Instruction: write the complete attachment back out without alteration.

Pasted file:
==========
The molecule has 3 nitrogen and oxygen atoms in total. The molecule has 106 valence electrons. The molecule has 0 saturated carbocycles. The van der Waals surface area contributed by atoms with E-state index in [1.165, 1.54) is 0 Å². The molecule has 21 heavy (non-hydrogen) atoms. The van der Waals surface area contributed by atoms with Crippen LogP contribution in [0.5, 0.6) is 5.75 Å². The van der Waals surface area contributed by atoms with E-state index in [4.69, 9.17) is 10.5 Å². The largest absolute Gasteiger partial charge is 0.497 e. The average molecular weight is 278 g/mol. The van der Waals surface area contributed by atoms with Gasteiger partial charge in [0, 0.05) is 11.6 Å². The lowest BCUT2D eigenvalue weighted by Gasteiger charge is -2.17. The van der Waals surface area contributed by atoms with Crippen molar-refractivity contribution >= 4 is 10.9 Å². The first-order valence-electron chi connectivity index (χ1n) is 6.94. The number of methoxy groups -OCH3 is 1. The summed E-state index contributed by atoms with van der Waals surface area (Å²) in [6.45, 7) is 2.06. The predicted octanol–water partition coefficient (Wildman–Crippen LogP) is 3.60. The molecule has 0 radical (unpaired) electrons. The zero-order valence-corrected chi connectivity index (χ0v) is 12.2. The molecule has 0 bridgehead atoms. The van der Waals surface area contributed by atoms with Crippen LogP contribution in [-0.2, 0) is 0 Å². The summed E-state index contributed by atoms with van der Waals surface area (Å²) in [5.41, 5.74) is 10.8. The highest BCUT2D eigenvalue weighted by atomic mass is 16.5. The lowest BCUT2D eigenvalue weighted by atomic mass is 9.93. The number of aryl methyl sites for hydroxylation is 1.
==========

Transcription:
The molecule has 3 nitrogen and oxygen atoms in total. The molecule has 106 valence electrons. The molecule has 0 saturated carbocycles. The van der Waals surface area contributed by atoms with E-state index in [1.165, 1.54) is 0 Å². The molecule has 21 heavy (non-hydrogen) atoms. The van der Waals surface area contributed by atoms with Crippen LogP contribution in [0.5, 0.6) is 5.75 Å². The van der Waals surface area contributed by atoms with E-state index in [4.69, 9.17) is 10.5 Å². The largest absolute Gasteiger partial charge is 0.497 e. The average molecular weight is 278 g/mol. The van der Waals surface area contributed by atoms with Gasteiger partial charge in [0, 0.05) is 11.6 Å². The lowest BCUT2D eigenvalue weighted by Gasteiger charge is -2.17. The van der Waals surface area contributed by atoms with Crippen molar-refractivity contribution >= 4 is 10.9 Å². The first-order valence-electron chi connectivity index (χ1n) is 6.94. The number of methoxy groups -OCH3 is 1. The summed E-state index contributed by atoms with van der Waals surface area (Å²) in [6.45, 7) is 2.06. The predicted octanol–water partition coefficient (Wildman–Crippen LogP) is 3.60. The molecule has 0 radical (unpaired) electrons. The zero-order valence-corrected chi connectivity index (χ0v) is 12.2. The molecule has 0 bridgehead atoms. The van der Waals surface area contributed by atoms with Crippen LogP contribution in [-0.2, 0) is 0 Å². The summed E-state index contributed by atoms with van der Waals surface area (Å²) in [5.41, 5.74) is 10.8. The highest BCUT2D eigenvalue weighted by atomic mass is 16.5. The lowest BCUT2D eigenvalue weighted by atomic mass is 9.93. The number of aryl methyl sites for hydroxylation is 1.